Personal Changes that Help Solve Water Shortages, Save Money, and Provide for Local Food

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The Big Question I wanted to answer was:
What is the real minimum amount of daily water needed to lead a normal life?

Taking the Challenge:

In 2006, my husband and I began the experiment to answer this serious question. It was important not to spend thousands of dollars buying expensive technology on this experiment because we wanted anyone to be able to do it, not just the wealthy. We did buy one low-flow shower head on a hose (about $20), and had two low-flow toilets installed for free by a contractor who was happy to get the water credits. We also pulled out of recycling some plastic coffee containers for holding used water.

The experiment had begun, and the results were exciting! Water usage varies by month, but as an example, in the month of December, 2006, our water usage was 270 gallons, while for the same month in 2005, when we were still living the wasteful water lifestyle, our water usage was 2,000 gallons! About 7 times less water! That frees up a lot of water, some to not waste on expensive water and waste systems, and some to use for local food.

The impetus for creating a simple website was created by the reactions people were having to the write-up in the National Geographic’s special edition on water, in April, 2010. In the last article, called The Last Drop by Elizabeth Royte, I was the lead quote because of my experiment with water, finding a reasonable answer to how much water was really needed if people truly cut back to essentials using conservation methods. With over six million copies worldwide, we found that people were asking HOW this was possible. There was a craving to understand the how-to details which were not covered in the short article.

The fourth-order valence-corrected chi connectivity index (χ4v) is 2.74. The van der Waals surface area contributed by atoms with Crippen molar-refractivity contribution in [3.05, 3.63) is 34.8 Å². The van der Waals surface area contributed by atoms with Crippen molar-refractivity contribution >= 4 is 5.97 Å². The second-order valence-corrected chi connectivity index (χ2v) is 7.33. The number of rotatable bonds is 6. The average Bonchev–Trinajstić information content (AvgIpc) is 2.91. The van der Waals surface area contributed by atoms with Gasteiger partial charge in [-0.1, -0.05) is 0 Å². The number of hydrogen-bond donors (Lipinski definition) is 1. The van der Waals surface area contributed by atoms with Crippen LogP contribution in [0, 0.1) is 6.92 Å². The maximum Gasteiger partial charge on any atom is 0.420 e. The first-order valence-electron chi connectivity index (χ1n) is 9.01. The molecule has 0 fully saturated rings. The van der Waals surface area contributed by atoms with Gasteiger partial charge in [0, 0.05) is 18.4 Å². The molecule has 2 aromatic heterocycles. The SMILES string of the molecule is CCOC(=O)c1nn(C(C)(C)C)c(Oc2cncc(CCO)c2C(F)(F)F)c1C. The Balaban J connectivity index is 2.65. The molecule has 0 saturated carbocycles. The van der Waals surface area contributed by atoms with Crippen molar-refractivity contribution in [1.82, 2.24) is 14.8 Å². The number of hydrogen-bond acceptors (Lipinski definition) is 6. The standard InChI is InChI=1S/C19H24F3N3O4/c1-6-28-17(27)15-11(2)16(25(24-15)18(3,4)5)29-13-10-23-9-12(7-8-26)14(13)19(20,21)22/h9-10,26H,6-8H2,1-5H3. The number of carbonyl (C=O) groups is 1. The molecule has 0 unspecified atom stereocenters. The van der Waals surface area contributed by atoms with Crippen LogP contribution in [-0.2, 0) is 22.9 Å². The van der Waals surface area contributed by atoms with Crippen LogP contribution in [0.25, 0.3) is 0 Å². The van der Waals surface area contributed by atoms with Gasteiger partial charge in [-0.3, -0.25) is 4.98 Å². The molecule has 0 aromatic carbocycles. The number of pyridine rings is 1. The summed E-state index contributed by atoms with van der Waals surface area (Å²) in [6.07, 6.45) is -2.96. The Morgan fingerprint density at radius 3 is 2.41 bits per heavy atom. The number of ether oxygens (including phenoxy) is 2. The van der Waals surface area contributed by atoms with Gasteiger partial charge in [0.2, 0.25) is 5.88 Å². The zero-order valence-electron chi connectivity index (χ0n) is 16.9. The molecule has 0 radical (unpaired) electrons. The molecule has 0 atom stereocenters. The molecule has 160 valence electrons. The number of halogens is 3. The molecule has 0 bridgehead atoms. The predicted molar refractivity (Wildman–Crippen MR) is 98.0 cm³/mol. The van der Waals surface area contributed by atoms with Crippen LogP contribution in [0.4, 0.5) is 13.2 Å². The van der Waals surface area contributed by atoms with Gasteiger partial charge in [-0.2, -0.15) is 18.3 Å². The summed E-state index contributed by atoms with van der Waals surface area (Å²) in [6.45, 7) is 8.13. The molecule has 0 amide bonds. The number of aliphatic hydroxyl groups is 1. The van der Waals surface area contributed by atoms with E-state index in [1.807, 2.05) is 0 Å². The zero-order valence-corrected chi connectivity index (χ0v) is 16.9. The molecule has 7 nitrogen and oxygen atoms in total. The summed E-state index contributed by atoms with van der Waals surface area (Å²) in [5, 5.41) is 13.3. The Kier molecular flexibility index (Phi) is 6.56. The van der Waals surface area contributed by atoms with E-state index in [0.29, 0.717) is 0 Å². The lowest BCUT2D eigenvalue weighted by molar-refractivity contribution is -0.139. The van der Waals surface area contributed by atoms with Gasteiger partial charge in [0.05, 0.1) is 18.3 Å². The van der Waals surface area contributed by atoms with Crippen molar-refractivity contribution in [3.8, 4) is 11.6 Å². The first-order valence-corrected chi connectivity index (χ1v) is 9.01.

QUOTE FROM NATIONAL GEOGRAPHIC

Living in the high desert of northern New Mexico, Louise Pape bathes three times a week, military style: wet body, turn off water, soap up, rinse, get out. She reuses her drinking cup for days without washing it, and she saves her dishwater for plants and unheated shower water to flush the toilet. While most Americans use around a hundred gallons of water a day, Pape uses just about ten."I conserve water because I feel the planet is dying, and I don't want to be part of the problem," she says.

National Geographic, Water: A Special Issue, April, 2010

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